After one month the police have still not registered the case and it is difficult to get more detailed information. The provincial minister is so powerful that police are reluctant to provide details on the murder. When the AHRC contacted Mr. Sadiq Umrani, provincial minister, he confirmed the incident by saying that only three women had been killed by unknown persons. He denied his or his brother’s involvement. He went on to say that the police will not disclose any information about the case as to do so now would be implicate themselves. However, concerned officers of two different police stations have confirmed the incident and explained that no one is providing any information. Also as they could not find the graves of the victims it is difficult to register the case. The victim’s family members have since left the place and their whereabouts are unknown.
The alleged perpetrator, Mr. Abdul Sattar Umrani, the brother of the provincial minister, was also involved in murder of three persons, including one young woman, in January 2006. That case was similar in that a school teacher, Mr. Mohammad Aslam, was going with his lover in a taxi to a civil court to court marry. The perpetrators stopped them at Manjo Shori, sub district Tumboo, District Naseerabad and killed all three persons by gun fire. The dead included the taxi driver, Mr. Jabal Aidee. The police were unable to institute a murder case for five months until the intervention of Mr. Iftekhar Choudhry, the deposed Chief Justice of the Supreme Court and also the deputy speaker of Senate. But only one person was arrested and the perpetrator Abdul Sattar Umrani remained at large.
Every year in Pakistan hundreds of women, of all ages and in all parts of the country, are reported killed in the name of honour. Many more cases go unreported. Almost all go unpunished. The lives of millions of women in Pakistan are circumscribed by traditions, which enforce extreme seclusion and submission to men many of whom impose their virtually proprietarily control over women with violence. For the most part, women bear the traditional male control over every aspect of their bodies, speech and behaviour with stoicism, as part of their kismat (fate), but exposure to media, the work of women’s rights groups and the greater degree of mobility have seen the beginnings of women’s rights awareness seep into the secluded world of women.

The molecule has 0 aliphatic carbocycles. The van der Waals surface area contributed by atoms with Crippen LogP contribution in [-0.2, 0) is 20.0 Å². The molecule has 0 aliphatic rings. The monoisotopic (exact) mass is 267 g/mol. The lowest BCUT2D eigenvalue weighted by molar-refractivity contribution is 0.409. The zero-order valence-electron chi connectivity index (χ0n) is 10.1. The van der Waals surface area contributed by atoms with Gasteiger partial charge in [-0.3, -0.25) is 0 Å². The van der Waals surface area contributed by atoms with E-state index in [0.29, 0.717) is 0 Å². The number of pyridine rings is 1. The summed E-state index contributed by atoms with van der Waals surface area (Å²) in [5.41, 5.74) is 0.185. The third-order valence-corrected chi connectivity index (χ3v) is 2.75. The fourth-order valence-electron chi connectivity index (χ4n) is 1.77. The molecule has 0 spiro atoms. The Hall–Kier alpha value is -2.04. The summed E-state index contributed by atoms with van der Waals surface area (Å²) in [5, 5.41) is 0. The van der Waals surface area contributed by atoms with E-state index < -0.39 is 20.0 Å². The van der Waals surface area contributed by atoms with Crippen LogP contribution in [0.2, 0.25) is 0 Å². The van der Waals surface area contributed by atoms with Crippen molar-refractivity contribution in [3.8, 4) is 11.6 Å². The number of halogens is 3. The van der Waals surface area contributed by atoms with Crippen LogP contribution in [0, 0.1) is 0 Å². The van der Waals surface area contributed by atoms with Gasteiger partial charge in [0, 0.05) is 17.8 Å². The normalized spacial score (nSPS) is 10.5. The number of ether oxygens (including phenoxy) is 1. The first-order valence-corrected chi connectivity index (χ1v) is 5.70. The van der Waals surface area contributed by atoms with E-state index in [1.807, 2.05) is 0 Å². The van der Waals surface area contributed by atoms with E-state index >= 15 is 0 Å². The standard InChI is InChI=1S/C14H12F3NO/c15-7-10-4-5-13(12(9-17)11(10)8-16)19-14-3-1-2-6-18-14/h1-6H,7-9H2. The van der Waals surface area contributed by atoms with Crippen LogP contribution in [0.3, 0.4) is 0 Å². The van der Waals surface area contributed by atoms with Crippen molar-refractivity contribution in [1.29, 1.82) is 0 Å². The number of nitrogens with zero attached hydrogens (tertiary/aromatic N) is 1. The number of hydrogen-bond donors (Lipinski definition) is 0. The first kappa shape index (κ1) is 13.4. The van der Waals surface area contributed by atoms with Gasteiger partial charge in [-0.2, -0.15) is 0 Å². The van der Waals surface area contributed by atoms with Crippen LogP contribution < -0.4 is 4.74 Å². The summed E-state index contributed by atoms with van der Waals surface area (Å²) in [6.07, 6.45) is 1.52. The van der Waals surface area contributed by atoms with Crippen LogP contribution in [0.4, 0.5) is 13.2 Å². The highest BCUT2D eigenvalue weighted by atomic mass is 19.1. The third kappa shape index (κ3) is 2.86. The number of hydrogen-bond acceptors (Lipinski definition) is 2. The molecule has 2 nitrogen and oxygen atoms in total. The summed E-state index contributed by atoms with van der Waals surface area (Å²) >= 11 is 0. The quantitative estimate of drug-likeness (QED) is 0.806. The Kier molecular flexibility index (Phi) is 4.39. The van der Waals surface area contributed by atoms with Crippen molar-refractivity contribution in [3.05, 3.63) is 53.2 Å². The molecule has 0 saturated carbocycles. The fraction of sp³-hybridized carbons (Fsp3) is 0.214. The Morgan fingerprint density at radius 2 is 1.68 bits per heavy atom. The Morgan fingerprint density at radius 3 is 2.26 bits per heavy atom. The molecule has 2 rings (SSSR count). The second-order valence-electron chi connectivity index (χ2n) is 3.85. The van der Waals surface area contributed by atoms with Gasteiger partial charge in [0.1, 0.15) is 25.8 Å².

But if women begin to exert these rights, however tentatively, they often face more repression and punishment: the curve of honour killings has increased parallel to the rise in the awareness in rights. State indifference, discriminatory laws and the gender bias of much of the country’s police force and judiciary have ensured virtual impunity for perpetuators of honour killings. It is paradoxical that women who enjoy such a poor status in society and have no standing in family should become a focal point of a false and primitive concept of family honour, which they are accepted to uphold at the expense of their inclinations and preference in the matters of marriage.
Originally a Baluch and Pashtun tribal custom, honour killings are founded in the twin concepts of honour and commodity of women. Women are married off for a bride price paid to the father. There is no concept for girls to get marriage on their own choice and if it is found then, they are killed in the name of honour.